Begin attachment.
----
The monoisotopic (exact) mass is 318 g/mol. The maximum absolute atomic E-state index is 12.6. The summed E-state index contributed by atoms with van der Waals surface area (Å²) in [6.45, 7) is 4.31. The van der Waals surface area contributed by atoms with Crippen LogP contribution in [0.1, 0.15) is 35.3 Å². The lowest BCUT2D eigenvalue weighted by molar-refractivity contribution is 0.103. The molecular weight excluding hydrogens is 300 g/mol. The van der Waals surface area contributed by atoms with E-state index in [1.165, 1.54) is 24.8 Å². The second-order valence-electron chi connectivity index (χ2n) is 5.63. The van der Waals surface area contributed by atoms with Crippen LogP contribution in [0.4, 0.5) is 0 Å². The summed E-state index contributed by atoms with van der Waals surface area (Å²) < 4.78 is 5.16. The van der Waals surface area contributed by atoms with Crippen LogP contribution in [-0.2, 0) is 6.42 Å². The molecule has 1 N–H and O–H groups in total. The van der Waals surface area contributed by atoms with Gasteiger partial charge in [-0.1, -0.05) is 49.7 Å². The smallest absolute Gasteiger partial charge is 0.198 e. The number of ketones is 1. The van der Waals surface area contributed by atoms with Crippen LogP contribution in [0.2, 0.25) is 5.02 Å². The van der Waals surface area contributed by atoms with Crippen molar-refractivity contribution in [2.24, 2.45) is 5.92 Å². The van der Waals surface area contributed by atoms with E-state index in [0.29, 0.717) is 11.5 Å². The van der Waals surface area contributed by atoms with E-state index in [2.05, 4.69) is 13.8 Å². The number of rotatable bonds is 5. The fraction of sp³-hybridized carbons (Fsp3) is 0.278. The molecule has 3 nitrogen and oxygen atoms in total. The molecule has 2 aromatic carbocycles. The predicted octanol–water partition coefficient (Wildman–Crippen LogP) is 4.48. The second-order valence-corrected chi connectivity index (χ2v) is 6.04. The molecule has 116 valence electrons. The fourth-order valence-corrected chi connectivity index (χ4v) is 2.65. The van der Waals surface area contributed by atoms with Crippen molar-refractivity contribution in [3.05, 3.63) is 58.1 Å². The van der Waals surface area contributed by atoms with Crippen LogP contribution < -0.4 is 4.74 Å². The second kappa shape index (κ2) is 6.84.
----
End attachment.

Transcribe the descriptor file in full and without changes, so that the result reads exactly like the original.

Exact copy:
The monoisotopic (exact) mass is 318 g/mol. The maximum absolute atomic E-state index is 12.6. The summed E-state index contributed by atoms with van der Waals surface area (Å²) in [6.45, 7) is 4.31. The van der Waals surface area contributed by atoms with Crippen LogP contribution in [0.1, 0.15) is 35.3 Å². The lowest BCUT2D eigenvalue weighted by molar-refractivity contribution is 0.103. The molecular weight excluding hydrogens is 300 g/mol. The van der Waals surface area contributed by atoms with E-state index in [1.165, 1.54) is 24.8 Å². The second-order valence-electron chi connectivity index (χ2n) is 5.63. The van der Waals surface area contributed by atoms with Crippen LogP contribution in [0.4, 0.5) is 0 Å². The summed E-state index contributed by atoms with van der Waals surface area (Å²) < 4.78 is 5.16. The van der Waals surface area contributed by atoms with Crippen LogP contribution in [-0.2, 0) is 6.42 Å². The molecule has 1 N–H and O–H groups in total. The van der Waals surface area contributed by atoms with Gasteiger partial charge in [-0.1, -0.05) is 49.7 Å². The smallest absolute Gasteiger partial charge is 0.198 e. The number of ketones is 1. The van der Waals surface area contributed by atoms with Crippen LogP contribution in [0.2, 0.25) is 5.02 Å². The van der Waals surface area contributed by atoms with Crippen molar-refractivity contribution in [2.24, 2.45) is 5.92 Å². The van der Waals surface area contributed by atoms with E-state index in [0.29, 0.717) is 11.5 Å². The van der Waals surface area contributed by atoms with E-state index in [2.05, 4.69) is 13.8 Å². The number of rotatable bonds is 5. The fraction of sp³-hybridized carbons (Fsp3) is 0.278. The molecule has 3 nitrogen and oxygen atoms in total. The molecule has 2 aromatic carbocycles. The predicted octanol–water partition coefficient (Wildman–Crippen LogP) is 4.48. The second-order valence-corrected chi connectivity index (χ2v) is 6.04. The molecule has 116 valence electrons. The fourth-order valence-corrected chi connectivity index (χ4v) is 2.65. The van der Waals surface area contributed by atoms with Crippen molar-refractivity contribution in [3.05, 3.63) is 58.1 Å². The van der Waals surface area contributed by atoms with Crippen LogP contribution < -0.4 is 4.74 Å². The second kappa shape index (κ2) is 6.84.